Here are eight means to being a successful woman in business:
- Making a Difference in Someone’s Life
- Emotional Product of Your Work
- Empowering Other Women
- The Results I Intended Are Manifested
- Meaningful Change in Your Industry
- Living Out Your Mission
- Stay Active in Supporting Other Businesswomen
- It’s a State of Mind
Making a Difference in Someone’s Life
Before sharing my definition of success, I think it is important to note that everyone has their own idea of what it means to be successful, and that is the way it should be. For me, being a successful businesswoman means that my company is making a difference in someone’s life. It is important to me that I am creating products that empower other lash professionals to take their business to the next level, and I feel that I am doing just that!
-Vanessa Molica, The Lash Professional
Emotional Product of Your Work
In the day and age of social media, I feel that success is too heavily tied to money and material goods. Success isn’t about the physical product of your work; it is about the emotional product. As a lawyer, I feel most successful when I win cases on behalf of my clients and ultimately give them a new lease on life. My work is all about service, and that truly fills me and makes me feel like a successful woman in business.
-Michelle Will, Will & Will
Empowering Other Women
To me, being a successful woman in business means that I am doing my part to empower and support other women around me. I work with women every day, whether it be brave birth mothers that have made the selfless choice to follow through with adoption, or whether it be an adoptive mother who is looking to nurture and love a child through adoption. Regardless of the case, I truly believe that being a successful woman in business requires serving other women through your role!
-Kenna Hamm, Texas Adoption Center
The Results I Intended Are Manifested
The moment that one self-identifies as successful, then they are. The word “successful” sounds like it is an adjective that can only be assigned to you by outsiders, but the word makes more sense in the context of how one self-assesses. I would say women, in general, will be more hesitant than men to self-identify as successful for cultural and social reasons I believe are obvious to all. In my case, I have long considered myself successful, but not in a ticker-tape-parade-toot-my-own-horn kind of way. Rather, I experience being successful as those times when the results I intended are manifested as a result of the work I have done. In other words, what being successful means to me is the self-awareness that I did what I was trying to do.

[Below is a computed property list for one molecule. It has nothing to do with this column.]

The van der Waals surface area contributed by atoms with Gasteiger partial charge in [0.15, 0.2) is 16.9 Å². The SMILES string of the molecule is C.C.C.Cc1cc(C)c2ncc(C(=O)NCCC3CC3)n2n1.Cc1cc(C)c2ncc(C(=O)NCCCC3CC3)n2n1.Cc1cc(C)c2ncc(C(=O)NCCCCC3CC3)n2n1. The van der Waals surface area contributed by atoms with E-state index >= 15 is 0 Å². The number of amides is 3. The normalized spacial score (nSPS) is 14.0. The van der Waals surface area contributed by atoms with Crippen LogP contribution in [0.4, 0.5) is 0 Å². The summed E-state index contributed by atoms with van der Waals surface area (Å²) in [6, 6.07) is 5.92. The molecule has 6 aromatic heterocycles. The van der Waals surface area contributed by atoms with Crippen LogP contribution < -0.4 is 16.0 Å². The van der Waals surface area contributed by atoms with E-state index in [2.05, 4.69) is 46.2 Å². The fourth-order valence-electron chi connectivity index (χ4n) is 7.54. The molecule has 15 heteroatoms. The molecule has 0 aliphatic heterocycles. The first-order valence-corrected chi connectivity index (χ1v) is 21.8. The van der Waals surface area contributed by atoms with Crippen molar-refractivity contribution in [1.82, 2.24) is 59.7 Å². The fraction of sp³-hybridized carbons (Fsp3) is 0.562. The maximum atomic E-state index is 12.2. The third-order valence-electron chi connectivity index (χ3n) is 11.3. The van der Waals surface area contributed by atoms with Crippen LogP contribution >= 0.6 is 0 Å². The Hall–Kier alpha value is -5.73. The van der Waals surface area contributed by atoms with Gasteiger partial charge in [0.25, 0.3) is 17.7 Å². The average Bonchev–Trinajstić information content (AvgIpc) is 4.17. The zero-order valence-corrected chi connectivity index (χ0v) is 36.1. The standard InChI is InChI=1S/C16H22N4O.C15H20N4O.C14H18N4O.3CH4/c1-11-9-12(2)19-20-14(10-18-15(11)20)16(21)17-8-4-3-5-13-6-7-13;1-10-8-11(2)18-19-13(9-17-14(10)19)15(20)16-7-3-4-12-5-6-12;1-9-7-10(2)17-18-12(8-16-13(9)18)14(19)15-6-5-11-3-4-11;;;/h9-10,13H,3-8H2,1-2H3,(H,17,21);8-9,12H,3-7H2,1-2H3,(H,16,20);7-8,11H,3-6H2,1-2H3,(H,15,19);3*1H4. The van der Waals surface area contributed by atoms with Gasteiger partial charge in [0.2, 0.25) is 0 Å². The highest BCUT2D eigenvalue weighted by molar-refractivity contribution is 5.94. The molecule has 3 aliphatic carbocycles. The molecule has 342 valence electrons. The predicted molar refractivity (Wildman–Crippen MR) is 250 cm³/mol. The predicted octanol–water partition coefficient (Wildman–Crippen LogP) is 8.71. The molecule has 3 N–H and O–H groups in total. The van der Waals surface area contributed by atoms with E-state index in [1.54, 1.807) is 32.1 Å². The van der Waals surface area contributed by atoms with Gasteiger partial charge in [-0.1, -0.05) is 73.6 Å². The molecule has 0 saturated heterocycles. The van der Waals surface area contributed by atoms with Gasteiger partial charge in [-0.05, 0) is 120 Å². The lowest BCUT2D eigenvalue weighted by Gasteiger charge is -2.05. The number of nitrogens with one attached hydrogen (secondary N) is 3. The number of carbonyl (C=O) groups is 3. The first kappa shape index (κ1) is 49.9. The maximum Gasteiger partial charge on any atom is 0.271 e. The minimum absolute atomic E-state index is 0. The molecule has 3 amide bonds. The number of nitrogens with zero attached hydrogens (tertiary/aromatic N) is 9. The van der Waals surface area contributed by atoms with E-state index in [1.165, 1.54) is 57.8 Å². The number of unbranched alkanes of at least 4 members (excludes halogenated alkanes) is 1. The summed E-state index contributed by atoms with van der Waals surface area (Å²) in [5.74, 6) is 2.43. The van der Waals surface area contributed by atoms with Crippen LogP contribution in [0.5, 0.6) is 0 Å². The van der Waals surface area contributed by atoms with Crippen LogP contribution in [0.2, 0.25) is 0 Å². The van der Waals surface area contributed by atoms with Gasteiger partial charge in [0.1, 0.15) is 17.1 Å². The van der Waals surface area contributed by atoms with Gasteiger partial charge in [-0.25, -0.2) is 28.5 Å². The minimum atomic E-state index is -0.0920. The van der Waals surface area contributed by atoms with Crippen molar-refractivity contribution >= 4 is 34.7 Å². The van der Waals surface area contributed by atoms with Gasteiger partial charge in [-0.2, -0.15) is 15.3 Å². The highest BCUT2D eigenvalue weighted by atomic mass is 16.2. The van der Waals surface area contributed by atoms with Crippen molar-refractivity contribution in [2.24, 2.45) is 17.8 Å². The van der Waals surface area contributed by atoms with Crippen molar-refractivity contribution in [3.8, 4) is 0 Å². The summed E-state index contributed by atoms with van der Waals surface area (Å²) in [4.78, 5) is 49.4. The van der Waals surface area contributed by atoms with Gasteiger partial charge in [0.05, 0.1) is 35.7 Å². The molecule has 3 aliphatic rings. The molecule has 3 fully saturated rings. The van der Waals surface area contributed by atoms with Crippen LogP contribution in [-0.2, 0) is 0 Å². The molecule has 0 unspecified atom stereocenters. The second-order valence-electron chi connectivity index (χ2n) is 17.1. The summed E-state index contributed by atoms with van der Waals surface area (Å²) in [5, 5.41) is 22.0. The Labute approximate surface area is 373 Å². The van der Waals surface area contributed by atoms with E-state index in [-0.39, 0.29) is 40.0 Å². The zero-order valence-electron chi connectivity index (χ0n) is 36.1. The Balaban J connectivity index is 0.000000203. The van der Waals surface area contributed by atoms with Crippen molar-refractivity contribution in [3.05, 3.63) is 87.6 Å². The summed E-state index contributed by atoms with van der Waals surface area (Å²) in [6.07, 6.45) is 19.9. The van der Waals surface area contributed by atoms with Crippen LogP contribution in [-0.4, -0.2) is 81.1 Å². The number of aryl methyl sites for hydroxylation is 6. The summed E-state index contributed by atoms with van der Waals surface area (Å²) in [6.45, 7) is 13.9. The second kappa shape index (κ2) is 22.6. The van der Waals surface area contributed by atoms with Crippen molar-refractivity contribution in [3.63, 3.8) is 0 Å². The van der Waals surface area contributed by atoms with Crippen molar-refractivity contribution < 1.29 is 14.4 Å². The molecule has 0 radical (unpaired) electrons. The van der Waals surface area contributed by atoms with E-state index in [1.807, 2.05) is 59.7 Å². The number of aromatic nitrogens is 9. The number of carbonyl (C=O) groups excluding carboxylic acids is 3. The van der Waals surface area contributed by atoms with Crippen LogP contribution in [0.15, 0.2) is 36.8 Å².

-Stephanie Schull, Kegelbell
Meaningful Change in Your Industry
We all define success differently. For me, it means causing a meaningful change in your industry and inspiring others to do the same. It’s also about recognizing the strong women who helped to support you on your journey and supporting others who are navigating the challenges that women in business face. As the founder of a woman-owned business, it has been part of my mission to hire, mentor, and promote skilled women and support their growth.
-Carol Bramson, Side by Side
Living Out Your Mission
I believe that being a successful woman in business is all about living out your mission statement. Regardless of what vertical you work in, how big your company is, or how profitable you are, if you lead your employees with confidence and stay true to your company’s mission, you are indeed successful!
-Kristy Bach, BestCompaniesAZ
Stay Active in Supporting Other Businesswomen
Being a successful woman in business has to do with confidence. It’s important to take pride in what I do and have confidence in my skills even in the face of a challenge. It’s also important to stay active in supporting my fellow women in business. Everyone deserves a chance at success, and if you can help your fellow businesswoman achieve that by supporting them, it’s worth it.
-Kimberly Kriewald, AVANA Capital
It’s a State of Mind
For me, success is a state of mind. Growing up with an overactive “achievement gene,” I never felt “successful” and often looked past any professional wins. As I began to see the word, and the world, differently, I came to realize success is all in my head. The more I felt successful (and grateful), the more success actually came to me. Today, success is how I feel and I work on that feeling every day!
-Jenn Christie, Markitors